Gun Seizure Laws Considered in California and New Jersey

Though they did absolutely nothing to prevent the tragedy at Sandy Hook Elementary School in Newtown, the gun-seizure law Connecticut put in place 15 years ago is now being given consideration by Democrats in California and New Jersey.

The law, as it’s carried out in Connecticut, allows judges to order police to confiscate firearms from personal possession when there is evidence that the individual poses a threat to themselves or others. A sensible law on the surface, many pro-Constitution advocates say that it creates a slippery-slope that cannot be easily recovered from. In a tense era where it seems we’re giving up our freedoms daily in the hopes of a safer country, this is just the type of band-aid law that gives liberals the warm-fuzzies without actually doing anything to address the root problem.

Connecticut lawmakers drafted the gun seizure legislation in 1999 after a horrific shooting at the state’s lottery headquarters that left four people dead. The murders were committed by a disgruntled employee who had a history of psychiatric issues on record. Since then, only Indiana has drafted a similar law, one which passed in 2005 after a police officer in Indianapolis was shot and killed by a mentally ill criminal.

Now California and New Jersey are mulling the possibility of putting a similar statute on their respective books, both of which are coming out in the wake of the mass shooting in Santa Barbara earlier this year.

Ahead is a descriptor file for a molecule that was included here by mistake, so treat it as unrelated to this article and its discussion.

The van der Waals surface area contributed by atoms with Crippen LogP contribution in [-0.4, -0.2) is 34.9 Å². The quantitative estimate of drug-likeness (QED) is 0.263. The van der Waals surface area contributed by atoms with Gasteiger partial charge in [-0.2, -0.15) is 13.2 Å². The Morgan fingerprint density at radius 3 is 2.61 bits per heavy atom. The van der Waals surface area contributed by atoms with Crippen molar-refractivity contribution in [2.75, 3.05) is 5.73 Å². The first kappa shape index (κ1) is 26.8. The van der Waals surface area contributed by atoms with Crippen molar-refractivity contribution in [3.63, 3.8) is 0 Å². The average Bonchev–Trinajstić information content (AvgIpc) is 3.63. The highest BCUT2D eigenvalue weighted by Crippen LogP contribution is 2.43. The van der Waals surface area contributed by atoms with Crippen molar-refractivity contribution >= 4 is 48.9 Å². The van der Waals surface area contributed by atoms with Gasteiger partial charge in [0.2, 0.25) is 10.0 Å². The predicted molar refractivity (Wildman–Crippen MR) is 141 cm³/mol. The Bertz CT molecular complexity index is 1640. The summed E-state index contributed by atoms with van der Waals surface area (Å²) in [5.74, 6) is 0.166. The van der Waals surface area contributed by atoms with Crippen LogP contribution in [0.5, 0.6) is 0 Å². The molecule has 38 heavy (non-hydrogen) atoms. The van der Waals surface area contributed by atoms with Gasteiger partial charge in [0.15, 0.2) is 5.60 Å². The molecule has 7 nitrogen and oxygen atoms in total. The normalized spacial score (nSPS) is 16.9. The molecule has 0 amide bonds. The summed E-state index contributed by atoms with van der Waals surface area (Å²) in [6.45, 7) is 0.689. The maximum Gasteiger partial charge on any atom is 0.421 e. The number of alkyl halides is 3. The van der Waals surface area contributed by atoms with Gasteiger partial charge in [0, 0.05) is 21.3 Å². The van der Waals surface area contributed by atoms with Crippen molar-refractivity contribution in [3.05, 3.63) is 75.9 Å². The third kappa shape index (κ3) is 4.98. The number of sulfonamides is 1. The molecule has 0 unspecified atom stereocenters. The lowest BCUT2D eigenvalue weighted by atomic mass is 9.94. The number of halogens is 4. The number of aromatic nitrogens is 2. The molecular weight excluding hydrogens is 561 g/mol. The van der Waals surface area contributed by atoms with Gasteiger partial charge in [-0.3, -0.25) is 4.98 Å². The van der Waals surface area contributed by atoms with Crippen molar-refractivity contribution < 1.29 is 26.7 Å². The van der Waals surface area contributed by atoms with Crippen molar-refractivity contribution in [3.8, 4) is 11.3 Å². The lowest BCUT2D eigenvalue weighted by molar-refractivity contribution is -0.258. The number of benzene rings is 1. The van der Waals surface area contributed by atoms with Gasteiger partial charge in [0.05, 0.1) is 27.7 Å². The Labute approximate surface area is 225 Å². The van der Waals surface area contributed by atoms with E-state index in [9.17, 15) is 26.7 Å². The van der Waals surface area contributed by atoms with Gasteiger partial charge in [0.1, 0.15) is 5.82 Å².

In published reports advocating for the laws, Connecticut Undersecretary for Criminal Justice planning and policy Michael Lawlor had some especially ridiculous statements to make. He believes that the law could have prevented the senseless killing at Sandy Hook had police been aware of gunman Adam Lanza’s mental health problems. So…they had the law, and yet it didn’t work as intended. And that’s the reason more states should adopt it. Okay, that must make sense to gun-control advocates.

Three Better Approaches to Mass Shootings
Instead of stomping all over the 2nd Amendment with a steel-toed boot, why can’t lawmakers approach the problem from an innovative and imaginative angle?

#1 – Follow the Existing Laws
There already exist tough, prudent gun-control measures on both the state and federal levels in almost every area of the country. The problem with many of these mass shootings is not that there weren’t any laws to protect the innocent but that no one bothered to follow through. Due process is a concept vital to our criminal justice system, though, and gun-seizure laws are antithetical to that concept.

#2 – New Template for the Media
There should be a dialogue in this country not about the availability of guns, but about the irresponsible manner in which NBC, CBS, ABC, and all the rest glorify these spree killers for weeks and months after an incident. If you don’t think this high-level celebrity appeals to would-be murderers, you’re crazy. You only need to look at Elliot Rodger’s Youtube videos to see the attention-craving behind the madness.

#3 – A Comprehensive Approach to Mental Health
Almost every mass killing is done by someone with prior evidence of mental health decay. Is it possible that a better approach to getting these people the help they need could have prevented their violent outbursts and saved lives? Is it possible that these killers, in the absence of their own legal firearms, might turn to bombs, poisons, illegal guns, and other weaponry to carry out their plans? Contrary to what the left believes, guns are not the only way to do serious violence.

It wouldn’t come as much of a surprise to see both California and New Jersey follow through on their gun seizure laws, so we’ll just have to wait and see what they blame when these laws do nothing to stop the next madman with murder on his mind.

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